The Contractor will be expected to produce evidence of sufficient insurance cover to meet these requirements before any work is carried on site.
  20. Modifications and variations (example)
    No modifications or variations to the contract will be permitted without the written consent of the …………………….. Manager.
    The Contractor shall notify the supervising Consultant immediately if any unforeseen circumstances are encountered during the course of the Contract which may require modifications or variation and shall await instructions before proceeding with any part of the Contract which may be affected.
  21. Pre-assembly and testing (example)
    All equipment is to be pre-built and tested at the contractor's premises before being delivered to site. The telemetry controls, control of multiplexers and central time/date generation to VCRs is to be assembled and proved to the satisfaction of the client’s representative before being delivered to site.
  22. Testing and commissioning
  23. Practical completion (example)
    When the contract is considered to be complete, Practical Completion will be effective after fourteen consecutive days of uninterrupted, fault free operation.
  24. Warranty period (example)
    The Contractor will repair, correct, or replace any defect of any nature that may occur for a period of twelve months from the date of the issue of the Certificate of Practical Completion. To this end, the Contractor will attend site within xx hours/days of the fault being reported. The defect will be corrected without undue delay. To this end, the contractor will hold sufficient stock of spares to allow speedy repair or replacement of equipment. Waiting for manufacturers to replace or repair equipment will not be acceptable.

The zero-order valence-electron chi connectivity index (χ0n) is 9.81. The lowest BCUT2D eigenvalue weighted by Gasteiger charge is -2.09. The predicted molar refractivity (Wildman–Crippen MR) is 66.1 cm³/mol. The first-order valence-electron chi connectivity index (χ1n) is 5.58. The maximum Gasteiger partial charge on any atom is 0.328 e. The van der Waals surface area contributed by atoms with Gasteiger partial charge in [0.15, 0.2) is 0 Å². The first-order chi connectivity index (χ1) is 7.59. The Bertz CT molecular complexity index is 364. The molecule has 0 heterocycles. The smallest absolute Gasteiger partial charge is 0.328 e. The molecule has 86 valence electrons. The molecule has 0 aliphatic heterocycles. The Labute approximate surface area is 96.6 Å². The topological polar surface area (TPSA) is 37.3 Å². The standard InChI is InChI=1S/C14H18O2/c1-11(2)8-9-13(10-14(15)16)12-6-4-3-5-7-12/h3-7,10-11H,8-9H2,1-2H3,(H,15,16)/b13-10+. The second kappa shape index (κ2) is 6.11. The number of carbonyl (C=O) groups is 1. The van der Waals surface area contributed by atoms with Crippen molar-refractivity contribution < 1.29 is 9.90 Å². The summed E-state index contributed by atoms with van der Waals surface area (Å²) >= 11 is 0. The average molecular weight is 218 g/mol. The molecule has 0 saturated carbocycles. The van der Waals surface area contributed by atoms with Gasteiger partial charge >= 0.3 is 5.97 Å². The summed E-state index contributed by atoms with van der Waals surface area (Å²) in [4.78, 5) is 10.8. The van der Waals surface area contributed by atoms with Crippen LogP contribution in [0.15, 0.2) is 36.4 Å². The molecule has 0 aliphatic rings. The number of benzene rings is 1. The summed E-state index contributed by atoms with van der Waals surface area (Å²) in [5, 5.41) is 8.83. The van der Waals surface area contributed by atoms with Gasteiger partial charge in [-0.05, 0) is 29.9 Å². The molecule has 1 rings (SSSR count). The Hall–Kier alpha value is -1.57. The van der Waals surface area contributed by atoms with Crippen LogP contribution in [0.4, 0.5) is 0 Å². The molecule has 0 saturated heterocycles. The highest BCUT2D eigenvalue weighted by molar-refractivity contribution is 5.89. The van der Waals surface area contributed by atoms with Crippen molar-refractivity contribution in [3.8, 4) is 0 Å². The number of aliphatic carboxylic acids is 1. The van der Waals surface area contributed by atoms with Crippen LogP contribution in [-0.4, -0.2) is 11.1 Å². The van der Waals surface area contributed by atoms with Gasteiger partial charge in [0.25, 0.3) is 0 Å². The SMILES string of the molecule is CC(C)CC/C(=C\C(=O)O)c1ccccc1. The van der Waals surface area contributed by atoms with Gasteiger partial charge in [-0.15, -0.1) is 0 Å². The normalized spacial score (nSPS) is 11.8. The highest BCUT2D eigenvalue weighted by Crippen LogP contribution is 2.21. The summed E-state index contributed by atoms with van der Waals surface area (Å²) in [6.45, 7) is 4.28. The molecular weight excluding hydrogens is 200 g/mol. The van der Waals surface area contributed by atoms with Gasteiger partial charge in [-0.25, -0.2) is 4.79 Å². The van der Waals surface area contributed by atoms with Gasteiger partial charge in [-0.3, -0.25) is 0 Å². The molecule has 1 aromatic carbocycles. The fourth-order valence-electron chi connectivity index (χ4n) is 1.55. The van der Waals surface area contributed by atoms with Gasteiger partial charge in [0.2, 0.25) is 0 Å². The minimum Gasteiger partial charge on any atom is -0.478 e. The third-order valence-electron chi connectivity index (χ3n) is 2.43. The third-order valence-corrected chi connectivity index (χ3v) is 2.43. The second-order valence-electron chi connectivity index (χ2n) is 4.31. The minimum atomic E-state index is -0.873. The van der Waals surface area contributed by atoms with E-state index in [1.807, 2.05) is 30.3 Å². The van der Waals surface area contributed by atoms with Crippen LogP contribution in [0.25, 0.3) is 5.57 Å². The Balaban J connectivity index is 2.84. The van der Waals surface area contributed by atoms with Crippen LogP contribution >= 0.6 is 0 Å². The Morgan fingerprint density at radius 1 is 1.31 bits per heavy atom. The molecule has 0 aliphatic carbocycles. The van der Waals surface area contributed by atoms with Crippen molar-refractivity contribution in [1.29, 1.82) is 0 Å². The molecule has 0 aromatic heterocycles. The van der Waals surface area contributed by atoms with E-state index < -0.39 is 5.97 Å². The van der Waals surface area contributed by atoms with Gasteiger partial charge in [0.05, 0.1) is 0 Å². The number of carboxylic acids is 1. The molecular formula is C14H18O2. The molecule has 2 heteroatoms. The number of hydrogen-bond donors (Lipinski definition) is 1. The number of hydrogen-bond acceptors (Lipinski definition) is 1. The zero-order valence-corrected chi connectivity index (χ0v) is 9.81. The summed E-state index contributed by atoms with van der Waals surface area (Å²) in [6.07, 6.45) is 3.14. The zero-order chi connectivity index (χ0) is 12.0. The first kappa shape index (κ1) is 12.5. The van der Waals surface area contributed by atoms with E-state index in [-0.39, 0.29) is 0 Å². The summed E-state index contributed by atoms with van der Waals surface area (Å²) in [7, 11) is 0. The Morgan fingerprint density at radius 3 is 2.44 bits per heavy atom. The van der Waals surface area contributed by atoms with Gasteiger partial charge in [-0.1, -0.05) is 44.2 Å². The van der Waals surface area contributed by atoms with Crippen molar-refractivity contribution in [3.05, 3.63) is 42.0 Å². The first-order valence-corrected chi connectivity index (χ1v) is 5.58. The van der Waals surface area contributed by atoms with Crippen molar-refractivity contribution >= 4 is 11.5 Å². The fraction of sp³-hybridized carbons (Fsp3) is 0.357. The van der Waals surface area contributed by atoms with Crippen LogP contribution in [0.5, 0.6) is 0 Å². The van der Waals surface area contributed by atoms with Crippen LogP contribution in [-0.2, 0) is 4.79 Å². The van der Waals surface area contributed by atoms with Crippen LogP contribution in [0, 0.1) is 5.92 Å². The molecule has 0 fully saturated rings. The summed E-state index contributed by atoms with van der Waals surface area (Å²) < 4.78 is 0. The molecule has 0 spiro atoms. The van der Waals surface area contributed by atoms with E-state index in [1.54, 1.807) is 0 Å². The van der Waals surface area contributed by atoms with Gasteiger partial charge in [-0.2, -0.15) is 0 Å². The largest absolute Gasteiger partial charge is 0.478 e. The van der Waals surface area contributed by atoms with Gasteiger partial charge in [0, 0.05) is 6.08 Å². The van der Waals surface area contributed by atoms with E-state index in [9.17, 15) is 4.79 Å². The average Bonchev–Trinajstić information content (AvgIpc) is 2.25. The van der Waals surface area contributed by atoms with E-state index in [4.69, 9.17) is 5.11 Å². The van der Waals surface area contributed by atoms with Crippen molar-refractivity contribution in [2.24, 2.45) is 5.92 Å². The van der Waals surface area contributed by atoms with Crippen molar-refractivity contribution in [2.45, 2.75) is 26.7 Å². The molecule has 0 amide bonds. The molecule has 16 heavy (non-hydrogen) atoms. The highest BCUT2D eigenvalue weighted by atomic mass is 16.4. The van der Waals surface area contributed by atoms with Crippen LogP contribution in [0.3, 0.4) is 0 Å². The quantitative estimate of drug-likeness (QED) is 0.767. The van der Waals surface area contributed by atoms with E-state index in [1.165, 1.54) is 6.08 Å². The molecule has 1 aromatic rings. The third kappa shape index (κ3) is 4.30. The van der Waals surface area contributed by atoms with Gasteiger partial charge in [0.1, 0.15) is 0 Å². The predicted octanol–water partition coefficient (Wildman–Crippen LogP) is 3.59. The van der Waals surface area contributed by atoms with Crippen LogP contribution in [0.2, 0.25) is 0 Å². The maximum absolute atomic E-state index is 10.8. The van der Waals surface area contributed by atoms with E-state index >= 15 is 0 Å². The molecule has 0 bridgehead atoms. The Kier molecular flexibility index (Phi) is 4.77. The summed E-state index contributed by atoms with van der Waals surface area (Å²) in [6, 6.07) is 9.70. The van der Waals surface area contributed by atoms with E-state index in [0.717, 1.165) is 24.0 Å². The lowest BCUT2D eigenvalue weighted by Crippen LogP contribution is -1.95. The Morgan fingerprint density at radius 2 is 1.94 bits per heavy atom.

The Contractor will provide the employer with details of telephone and fax facilities for reporting such defects. The warranty is to include for full maintenance of video recorders in accordance with the manufacturer’s’ recommendations.
    The contractor will have in operation a system whereby all service visits are recorded on a multi-part form, a copy of which will be left on site. The form will record the date and time of the fault being reported, the nature of the reported fault, the date and time of the visit and the actual fault together with the remedial work carried out.
  25. Maintenance (example)
    The contractor is to submit a full schedule of maintenance to be carried out on the system during the warranty period and under subsequent maintenance contracts.
  26. Operating instructions (example)
    On completion of the contract, and before the issue of a Certificate of Compliance, the Contractor will provide a full set of manuals and operating instructions. This to include comprehensive descriptive brochures and technical manuals for all equipment forming part of the contract. It should include as-fitted wiring and schematic diagrams.
    An A4 laminated sheet is to be provided with short form operating instructions on one side, and a site diagram showing camera locations and pre-set positions on the other.
  27. Training
    Specify what training will be required and over what period.
  28. Submissions required with tender
  29. Summary of tender prices required
  30. Options to be priced separately

Hopefully, this has produced a checklist that will be useful when preparing a tender document for a CCTV system. The final question is how do you decide which companies to invite to tender. That, as they say, is another story!

This chapter is supplied by Mike Constant and was originally published in CCTV Today. Mike is the author of 'The Principles & Practice of CCTV' which is generally accepted as the benchmark for CCTV installation in the UK.

Also see the Design Services section, in particular Tenders and Multiple Quotations.